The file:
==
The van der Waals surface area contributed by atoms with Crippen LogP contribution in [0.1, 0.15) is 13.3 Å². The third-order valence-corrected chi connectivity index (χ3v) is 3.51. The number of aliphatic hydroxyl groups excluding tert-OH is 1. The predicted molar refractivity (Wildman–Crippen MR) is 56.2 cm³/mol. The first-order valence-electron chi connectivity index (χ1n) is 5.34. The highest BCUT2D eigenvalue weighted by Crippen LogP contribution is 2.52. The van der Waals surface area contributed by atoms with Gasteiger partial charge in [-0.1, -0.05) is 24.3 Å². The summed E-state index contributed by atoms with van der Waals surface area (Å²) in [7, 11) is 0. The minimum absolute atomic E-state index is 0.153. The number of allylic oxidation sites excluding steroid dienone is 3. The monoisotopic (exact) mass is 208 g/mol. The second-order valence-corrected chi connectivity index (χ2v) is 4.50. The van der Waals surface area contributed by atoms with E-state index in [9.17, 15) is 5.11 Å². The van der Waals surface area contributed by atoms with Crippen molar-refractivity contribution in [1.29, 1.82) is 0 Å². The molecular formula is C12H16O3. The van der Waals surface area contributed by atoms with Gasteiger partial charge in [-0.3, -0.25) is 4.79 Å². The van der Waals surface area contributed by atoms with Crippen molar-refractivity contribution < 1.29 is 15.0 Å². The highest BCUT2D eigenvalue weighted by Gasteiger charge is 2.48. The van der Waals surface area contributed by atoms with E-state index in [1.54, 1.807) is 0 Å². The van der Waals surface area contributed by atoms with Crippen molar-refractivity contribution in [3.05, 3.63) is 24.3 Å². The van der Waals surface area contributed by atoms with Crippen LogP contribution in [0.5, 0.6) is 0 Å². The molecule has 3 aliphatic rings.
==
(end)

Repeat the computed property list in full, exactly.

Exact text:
The van der Waals surface area contributed by atoms with Crippen LogP contribution in [0.1, 0.15) is 13.3 Å². The third-order valence-corrected chi connectivity index (χ3v) is 3.51. The number of aliphatic hydroxyl groups excluding tert-OH is 1. The predicted molar refractivity (Wildman–Crippen MR) is 56.2 cm³/mol. The first-order valence-electron chi connectivity index (χ1n) is 5.34. The highest BCUT2D eigenvalue weighted by Crippen LogP contribution is 2.52. The van der Waals surface area contributed by atoms with Gasteiger partial charge in [-0.1, -0.05) is 24.3 Å². The summed E-state index contributed by atoms with van der Waals surface area (Å²) in [7, 11) is 0. The minimum absolute atomic E-state index is 0.153. The number of allylic oxidation sites excluding steroid dienone is 3. The monoisotopic (exact) mass is 208 g/mol. The second-order valence-corrected chi connectivity index (χ2v) is 4.50. The van der Waals surface area contributed by atoms with E-state index in [9.17, 15) is 5.11 Å². The van der Waals surface area contributed by atoms with Crippen molar-refractivity contribution in [1.29, 1.82) is 0 Å². The molecular formula is C12H16O3. The van der Waals surface area contributed by atoms with Gasteiger partial charge in [-0.3, -0.25) is 4.79 Å². The van der Waals surface area contributed by atoms with Crippen molar-refractivity contribution < 1.29 is 15.0 Å². The highest BCUT2D eigenvalue weighted by Gasteiger charge is 2.48. The van der Waals surface area contributed by atoms with E-state index in [1.54, 1.807) is 0 Å². The van der Waals surface area contributed by atoms with Crippen molar-refractivity contribution in [3.05, 3.63) is 24.3 Å². The van der Waals surface area contributed by atoms with Crippen LogP contribution in [0.5, 0.6) is 0 Å². The molecule has 3 aliphatic rings.